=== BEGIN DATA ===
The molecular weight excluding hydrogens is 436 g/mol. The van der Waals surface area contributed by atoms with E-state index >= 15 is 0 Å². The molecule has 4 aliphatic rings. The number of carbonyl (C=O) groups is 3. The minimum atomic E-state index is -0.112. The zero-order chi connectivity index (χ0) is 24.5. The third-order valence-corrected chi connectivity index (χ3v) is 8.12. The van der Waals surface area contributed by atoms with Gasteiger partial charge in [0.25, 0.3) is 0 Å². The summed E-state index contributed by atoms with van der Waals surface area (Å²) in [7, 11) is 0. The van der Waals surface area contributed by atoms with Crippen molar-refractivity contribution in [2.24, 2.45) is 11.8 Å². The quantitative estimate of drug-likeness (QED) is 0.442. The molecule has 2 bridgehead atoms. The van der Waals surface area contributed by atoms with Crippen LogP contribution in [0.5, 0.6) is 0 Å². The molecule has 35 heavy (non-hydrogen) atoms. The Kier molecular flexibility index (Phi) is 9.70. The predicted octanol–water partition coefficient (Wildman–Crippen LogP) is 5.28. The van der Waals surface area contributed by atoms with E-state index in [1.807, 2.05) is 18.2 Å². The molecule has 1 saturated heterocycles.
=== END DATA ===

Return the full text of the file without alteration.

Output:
The molecular weight excluding hydrogens is 436 g/mol. The van der Waals surface area contributed by atoms with E-state index >= 15 is 0 Å². The molecule has 4 aliphatic rings. The number of carbonyl (C=O) groups is 3. The minimum atomic E-state index is -0.112. The zero-order chi connectivity index (χ0) is 24.5. The third-order valence-corrected chi connectivity index (χ3v) is 8.12. The van der Waals surface area contributed by atoms with Gasteiger partial charge in [0.25, 0.3) is 0 Å². The summed E-state index contributed by atoms with van der Waals surface area (Å²) in [7, 11) is 0. The van der Waals surface area contributed by atoms with Crippen molar-refractivity contribution in [2.24, 2.45) is 11.8 Å². The quantitative estimate of drug-likeness (QED) is 0.442. The molecule has 2 bridgehead atoms. The van der Waals surface area contributed by atoms with Crippen LogP contribution in [0.5, 0.6) is 0 Å². The molecule has 35 heavy (non-hydrogen) atoms. The Kier molecular flexibility index (Phi) is 9.70. The predicted octanol–water partition coefficient (Wildman–Crippen LogP) is 5.28. The van der Waals surface area contributed by atoms with E-state index in [1.807, 2.05) is 18.2 Å². The molecule has 1 saturated heterocycles.